Chances are you’ve heard the terms “renewable resources” and green energy before – in the news, online or while shopping for an energy supply plan. But what are renewable resources and green energy, are they the same, and why is everyone talking about them? Choose Energy® put together this guide with the basic information you should know about green energy, types of renewable resources, and why they matter in the first place.
What are ‘renewable resources’?
According to the Organization of American States, renewable resources are “energy resources and technologies whose common characteristic is that they are non-depletable or naturally replenishable.” Green energy, on the other hand, comes from renewable resources and results in little to no carbon impact.
As an example, think about solar energy – while it may not be sunny every day, there is no limit on the amount of sunshine we can receive, so the energy that we can generate from solar panels is “non-depletable or naturally replenishable.”
An example of a renewable resource that isn’t green is one of the oldest energy sources in the world – wood. Humans have been using wood as a source of light and heat for thousands of years. To this day, wood is considered renewable because trees are naturally replenishable (especially with a little help from humans).
Types of renewable resources:
There are several types of renewable resources. Read about several different types below:
The term “biomass” simply means energy that comes from plants and animals. The U.S. Energy Information Administration explains why biomass is useful: “Biomass contains stored energy from the sun. Plants absorb the sun’s energy in a process called photosynthesis. When biomass is burned, the chemical energy in biomass is released as heat.”
Solid forms of biomass include wood, crops and animal manure, both of which could be burned for heat and fuel. Alternatively, biomass can also be turned into biogas or biofuels – these can also be burned for energy.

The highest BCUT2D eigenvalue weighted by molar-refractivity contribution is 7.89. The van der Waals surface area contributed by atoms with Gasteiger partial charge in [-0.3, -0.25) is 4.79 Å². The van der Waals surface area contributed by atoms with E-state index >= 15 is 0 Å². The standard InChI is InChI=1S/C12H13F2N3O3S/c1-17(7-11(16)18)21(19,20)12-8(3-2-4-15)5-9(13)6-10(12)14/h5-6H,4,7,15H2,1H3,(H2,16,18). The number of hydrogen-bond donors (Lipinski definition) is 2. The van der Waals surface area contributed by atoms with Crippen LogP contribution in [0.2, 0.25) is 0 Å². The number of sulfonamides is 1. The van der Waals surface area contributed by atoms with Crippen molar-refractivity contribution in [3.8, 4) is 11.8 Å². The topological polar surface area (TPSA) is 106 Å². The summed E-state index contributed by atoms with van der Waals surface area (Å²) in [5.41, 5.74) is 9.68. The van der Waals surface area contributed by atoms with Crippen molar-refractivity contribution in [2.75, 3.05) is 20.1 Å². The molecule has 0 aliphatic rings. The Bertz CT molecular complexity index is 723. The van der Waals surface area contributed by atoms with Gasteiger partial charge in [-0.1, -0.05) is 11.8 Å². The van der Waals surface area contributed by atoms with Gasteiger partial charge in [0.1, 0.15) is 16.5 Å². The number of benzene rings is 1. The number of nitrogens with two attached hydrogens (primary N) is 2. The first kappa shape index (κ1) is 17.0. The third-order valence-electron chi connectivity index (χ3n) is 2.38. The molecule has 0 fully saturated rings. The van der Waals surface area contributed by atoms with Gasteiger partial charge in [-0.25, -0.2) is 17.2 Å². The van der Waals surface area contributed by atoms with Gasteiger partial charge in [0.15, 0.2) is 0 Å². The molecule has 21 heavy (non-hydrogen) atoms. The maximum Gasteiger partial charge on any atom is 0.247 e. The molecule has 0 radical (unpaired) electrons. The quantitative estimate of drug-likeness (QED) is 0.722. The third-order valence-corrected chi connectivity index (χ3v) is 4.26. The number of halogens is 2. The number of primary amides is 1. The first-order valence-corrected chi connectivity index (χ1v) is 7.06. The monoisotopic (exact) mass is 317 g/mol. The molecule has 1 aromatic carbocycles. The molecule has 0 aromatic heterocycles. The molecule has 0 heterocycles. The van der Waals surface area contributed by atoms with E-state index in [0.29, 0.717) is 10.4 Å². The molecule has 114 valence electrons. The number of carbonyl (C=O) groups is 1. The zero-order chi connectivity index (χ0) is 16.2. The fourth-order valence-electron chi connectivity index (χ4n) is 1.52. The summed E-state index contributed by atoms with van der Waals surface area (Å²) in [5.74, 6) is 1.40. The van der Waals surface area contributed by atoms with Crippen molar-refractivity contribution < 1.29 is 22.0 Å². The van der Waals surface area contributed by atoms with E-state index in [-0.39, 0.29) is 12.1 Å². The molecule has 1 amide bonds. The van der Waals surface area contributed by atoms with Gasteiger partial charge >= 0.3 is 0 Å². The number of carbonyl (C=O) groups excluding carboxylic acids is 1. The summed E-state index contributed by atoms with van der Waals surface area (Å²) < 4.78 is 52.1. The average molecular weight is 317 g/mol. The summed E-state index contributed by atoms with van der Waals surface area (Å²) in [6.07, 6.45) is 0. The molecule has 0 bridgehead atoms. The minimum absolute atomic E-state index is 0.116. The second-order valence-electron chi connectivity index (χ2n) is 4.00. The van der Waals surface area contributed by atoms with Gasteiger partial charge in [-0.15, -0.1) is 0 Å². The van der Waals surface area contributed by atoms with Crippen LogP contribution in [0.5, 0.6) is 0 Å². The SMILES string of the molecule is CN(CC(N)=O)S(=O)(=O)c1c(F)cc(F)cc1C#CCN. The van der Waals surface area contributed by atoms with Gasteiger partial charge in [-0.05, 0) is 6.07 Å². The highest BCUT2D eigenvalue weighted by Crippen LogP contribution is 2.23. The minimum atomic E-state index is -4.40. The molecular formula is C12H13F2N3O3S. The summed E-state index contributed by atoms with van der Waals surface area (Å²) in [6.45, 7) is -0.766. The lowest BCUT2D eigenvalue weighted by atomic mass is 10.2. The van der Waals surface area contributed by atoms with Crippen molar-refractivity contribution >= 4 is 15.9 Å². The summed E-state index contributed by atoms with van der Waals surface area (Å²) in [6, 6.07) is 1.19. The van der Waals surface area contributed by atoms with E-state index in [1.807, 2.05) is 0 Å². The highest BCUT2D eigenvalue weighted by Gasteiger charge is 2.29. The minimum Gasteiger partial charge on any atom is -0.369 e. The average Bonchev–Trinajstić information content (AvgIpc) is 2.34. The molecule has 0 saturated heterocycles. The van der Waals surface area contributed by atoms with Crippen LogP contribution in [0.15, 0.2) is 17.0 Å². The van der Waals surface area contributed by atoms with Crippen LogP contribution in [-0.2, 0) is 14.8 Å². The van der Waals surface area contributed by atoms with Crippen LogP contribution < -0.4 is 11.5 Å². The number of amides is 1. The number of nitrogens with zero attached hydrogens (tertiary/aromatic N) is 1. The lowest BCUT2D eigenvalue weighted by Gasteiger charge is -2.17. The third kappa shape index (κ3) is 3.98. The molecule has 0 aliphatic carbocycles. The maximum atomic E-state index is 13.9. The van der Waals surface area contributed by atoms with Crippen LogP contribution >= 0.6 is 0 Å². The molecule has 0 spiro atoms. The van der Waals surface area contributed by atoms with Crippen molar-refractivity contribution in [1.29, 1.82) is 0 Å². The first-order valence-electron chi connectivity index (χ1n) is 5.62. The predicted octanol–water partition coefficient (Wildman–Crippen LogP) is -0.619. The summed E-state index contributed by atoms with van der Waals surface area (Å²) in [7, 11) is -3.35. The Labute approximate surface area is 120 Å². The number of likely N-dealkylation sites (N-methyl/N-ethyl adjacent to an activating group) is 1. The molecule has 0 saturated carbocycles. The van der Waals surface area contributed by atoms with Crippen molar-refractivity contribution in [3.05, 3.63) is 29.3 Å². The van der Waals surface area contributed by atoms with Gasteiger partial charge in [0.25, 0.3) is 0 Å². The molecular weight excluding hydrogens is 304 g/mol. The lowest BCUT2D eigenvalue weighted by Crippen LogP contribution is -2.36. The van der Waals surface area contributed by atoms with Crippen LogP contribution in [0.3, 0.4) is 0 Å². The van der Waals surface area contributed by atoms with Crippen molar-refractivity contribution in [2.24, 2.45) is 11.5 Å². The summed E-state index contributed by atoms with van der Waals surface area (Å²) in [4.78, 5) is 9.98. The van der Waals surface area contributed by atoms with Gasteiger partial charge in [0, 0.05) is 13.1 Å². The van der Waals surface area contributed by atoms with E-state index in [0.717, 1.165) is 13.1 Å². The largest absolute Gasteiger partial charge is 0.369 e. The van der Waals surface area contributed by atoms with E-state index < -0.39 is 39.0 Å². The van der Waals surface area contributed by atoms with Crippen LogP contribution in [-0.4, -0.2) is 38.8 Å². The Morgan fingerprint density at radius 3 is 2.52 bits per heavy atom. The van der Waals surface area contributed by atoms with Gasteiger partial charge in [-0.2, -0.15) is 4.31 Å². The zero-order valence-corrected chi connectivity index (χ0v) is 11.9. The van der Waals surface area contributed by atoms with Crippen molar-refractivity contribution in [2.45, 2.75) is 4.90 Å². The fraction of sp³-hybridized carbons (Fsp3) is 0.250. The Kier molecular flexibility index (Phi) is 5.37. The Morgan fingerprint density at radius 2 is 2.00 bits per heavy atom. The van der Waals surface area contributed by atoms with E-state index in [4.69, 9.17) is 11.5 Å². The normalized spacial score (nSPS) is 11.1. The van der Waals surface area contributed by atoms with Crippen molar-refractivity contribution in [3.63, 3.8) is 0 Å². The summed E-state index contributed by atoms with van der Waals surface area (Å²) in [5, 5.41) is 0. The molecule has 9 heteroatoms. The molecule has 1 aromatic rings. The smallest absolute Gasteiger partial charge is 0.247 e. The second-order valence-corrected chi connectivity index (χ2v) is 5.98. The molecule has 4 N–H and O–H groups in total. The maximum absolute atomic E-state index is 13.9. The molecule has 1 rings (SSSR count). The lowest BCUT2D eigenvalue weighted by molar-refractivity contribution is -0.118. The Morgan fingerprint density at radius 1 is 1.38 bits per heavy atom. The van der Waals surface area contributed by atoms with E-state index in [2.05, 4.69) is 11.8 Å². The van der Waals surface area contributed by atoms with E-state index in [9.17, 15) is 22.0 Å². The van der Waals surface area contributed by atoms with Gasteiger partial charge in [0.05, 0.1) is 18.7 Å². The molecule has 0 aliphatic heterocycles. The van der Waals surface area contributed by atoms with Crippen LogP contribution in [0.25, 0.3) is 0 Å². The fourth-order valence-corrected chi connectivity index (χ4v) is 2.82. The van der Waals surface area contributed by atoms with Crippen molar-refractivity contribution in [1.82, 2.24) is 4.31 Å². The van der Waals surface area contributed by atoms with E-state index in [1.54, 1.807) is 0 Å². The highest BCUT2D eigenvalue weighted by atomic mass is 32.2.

Following are the top 10 states in generating electricity from wood and other biomass, in thousand megawatt hours:
|% of U.S. generation
Here’s the “but.” Burning biomass releases carbon dioxide into the air, which can be harmful to the environment. Carbon dioxide is a greenhouse gas also released by nonrenewable resources and contributes to global warming. However, plants that create biomass also absorb carbon dioxide through photosynthesis. Some lawmakers insist the process is carbon neutral, but scientists disagree.
A large portion of renewable energy generated in the U.S. comes from wind power. Historically, we used windmills to pump water. Now, we rely on wind turbines, which are essentially giant pinwheels that collect the wind’s energy. When the wind blows, the turbine’s blades rotate. Those turbines are connected to electric generators, so the movement from the wind generates electricity.
Texas leads the country in wind power, producing nearly 28 percent of the nation’s electricity from wind as of June 2019. Following Texas in wind production is Oklahoma and Iowa.
Wind is a renewable resource because it occurs naturally and will never run out. Wind turbines are considered green energy alternatives because they don’t release harmful emissions or pollutants into the air or water and have a minimal impact on the ecosystem. That being said, wind can be inconsistent and a day without wind means less energy will be generated. For example, the U.S. produced 11.6 percent less electricity in June 2019 than in May.
Following are the top 10 states generating wind power, in thousand megawatt hours:
|% of U.S. total
It may sound like a superhero power, but hydropower is simply energy created by moving water. Sources of water (such as rivers, lakes and waterfalls) have the potential to generate electricity – or hydroelectric power – through movement.
Like wind turbines, hydroelectric power is produced when flowing or falling water turns the blades of a turbine, which is connected to a generator. Water can be funneled through pipes or dams to effectively turn the turbine blades.